After you have studied this chapter you will be able to 1. list the four manipulations of the percussion group 2. describe the technique for each manipulation 3. explain the effects of each manipulation 4. explain the uses of each manipulation 5. identify areas of the body where the manipulation would be effective 6. state conditions or areas of the body where these manipulations should not be used 7. perform each manipulation on appropriate areas of the body 8. state the difference between...

The stomach

This is a J-shaped sac that provides a reservoir for food and continues its breakdown. There are sphincters at the entrance and exit of the stomach that open and close to control the food coming in and passing out. Food can be held in the stomach for up to five hours while it is being digested. The churning action of the stomach mechanically breaks the food down. The stomach produces gastric juices that break food down chemically. PEPSIN, which begins the chemical breakdown of protein to amino...

The trachea

This is a tube about 11 centimetres long and 2.5 centimetres in diameter, which extends from the larynx to the bronchi. It is composed of smooth muscle with C-shaped bands of cartilage at regular intervals along its length. These cartilagenous bands prevent the walls of the trachea from collapsing inwards. The function of the trachea is to maintain a permanently open pathway to the lungs. Any obstruction of this vital airway, even for a few minutes, will result in asphyxia (suffocation) and...

Tissue fluid

All body cells are bathed in interstitial fluid (tissue fluid). This fluid provides a medium for substances to move across from the blood to the cells and from the cells to the blood. Oxygenated blood flows from the heart, through the arteries and arterioles, and into the capillaries. The walls of the capillaries are very thin consequently the oxygen and nutrients pass out through the walls into the tissue fluid and from there into the cells. The waste products of metabolism pass out of the...

Treatment massage

The aim of this type of massage is to promote rapid healing and aid complete recovery of the tissues, thus restoring normal function. The objectives are to promote healing and reduce pain, swelling and stiffness gradually mobilise and stretch the affected tissues return the body to normal function. Accurate diagnosis is crucial following injury and the athlete must be seen by a doctor as soon as possible. Those without medical training should not attempt to diagnose or treat sports injuries....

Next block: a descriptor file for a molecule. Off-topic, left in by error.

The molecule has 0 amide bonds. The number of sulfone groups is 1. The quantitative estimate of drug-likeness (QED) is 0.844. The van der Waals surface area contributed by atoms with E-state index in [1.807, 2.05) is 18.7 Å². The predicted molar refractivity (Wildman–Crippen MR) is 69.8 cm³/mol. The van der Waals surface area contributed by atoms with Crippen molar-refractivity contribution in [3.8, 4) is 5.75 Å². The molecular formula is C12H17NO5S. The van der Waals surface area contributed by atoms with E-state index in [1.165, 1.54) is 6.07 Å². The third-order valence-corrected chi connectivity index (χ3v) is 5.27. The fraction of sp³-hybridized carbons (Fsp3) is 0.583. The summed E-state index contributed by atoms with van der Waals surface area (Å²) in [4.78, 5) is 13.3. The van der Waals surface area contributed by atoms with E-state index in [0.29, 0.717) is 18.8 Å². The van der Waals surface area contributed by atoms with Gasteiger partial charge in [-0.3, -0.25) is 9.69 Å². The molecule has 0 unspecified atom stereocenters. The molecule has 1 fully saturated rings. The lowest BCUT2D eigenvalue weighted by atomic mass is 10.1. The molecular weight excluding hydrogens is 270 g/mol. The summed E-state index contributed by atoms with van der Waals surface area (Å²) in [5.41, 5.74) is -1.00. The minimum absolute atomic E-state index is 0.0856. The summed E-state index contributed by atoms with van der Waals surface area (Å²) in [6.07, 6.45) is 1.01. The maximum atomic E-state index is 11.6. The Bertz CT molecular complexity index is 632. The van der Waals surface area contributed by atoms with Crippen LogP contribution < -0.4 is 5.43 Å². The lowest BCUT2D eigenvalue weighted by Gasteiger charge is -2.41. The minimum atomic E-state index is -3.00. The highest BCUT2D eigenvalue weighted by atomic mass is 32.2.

Treatment technique

This massage should be given as soon as possible after the event and certainly within the first one to two hours. The massage will then be more effective, as the waste build up is removed more quickly and the recovery will be faster. Great care must be taken when giving post-event massage as the muscles may be tender, sore and painful. This is partly due to the pressure of accumulated waste and also due to any injuries or micro-traumas that may have occurred during performance. Very light...

Treatment Technique Preparation of the client

Figure 10.1 Hand-held vibrator and heads. Figure 10.1 Hand-held vibrator and heads. Check that all jewellery has been removed. Explain the treatment to the client. Select the appropriate pre-heating treatment. Apply talcum powder to the area using effleurage strokes (do not use oil as it may cause deterioration of the sponge heads).

Understanding contraindications

Massage must always be given to bring about improvement, either of specific conditions, or the general well-being of each client. Clients should always feel that the treatment is beneficial and helping them to achieve their desired results. Massage should never be given if there is any risk of harming the client or making any condition worse. Every therapist has a legal responsibility under the health, safety and welfare legislation to protect him herself and the clients from harm. Remember...

Use of heat prior to massage

Heating the tissues prior to massage enhances the effect of the massage. The application of heat will dilate the superficial blood vessels, and increase the circulation and metabolic rate. The warmth will relieve pain and tension, thus promoting relaxation. These factors will increase the effect of the massage that follows. Mild gentle heat may be given for 15-20 minutes. Any form of heating may be used, depending on client preference, suitability and availability for example infra red, radiant...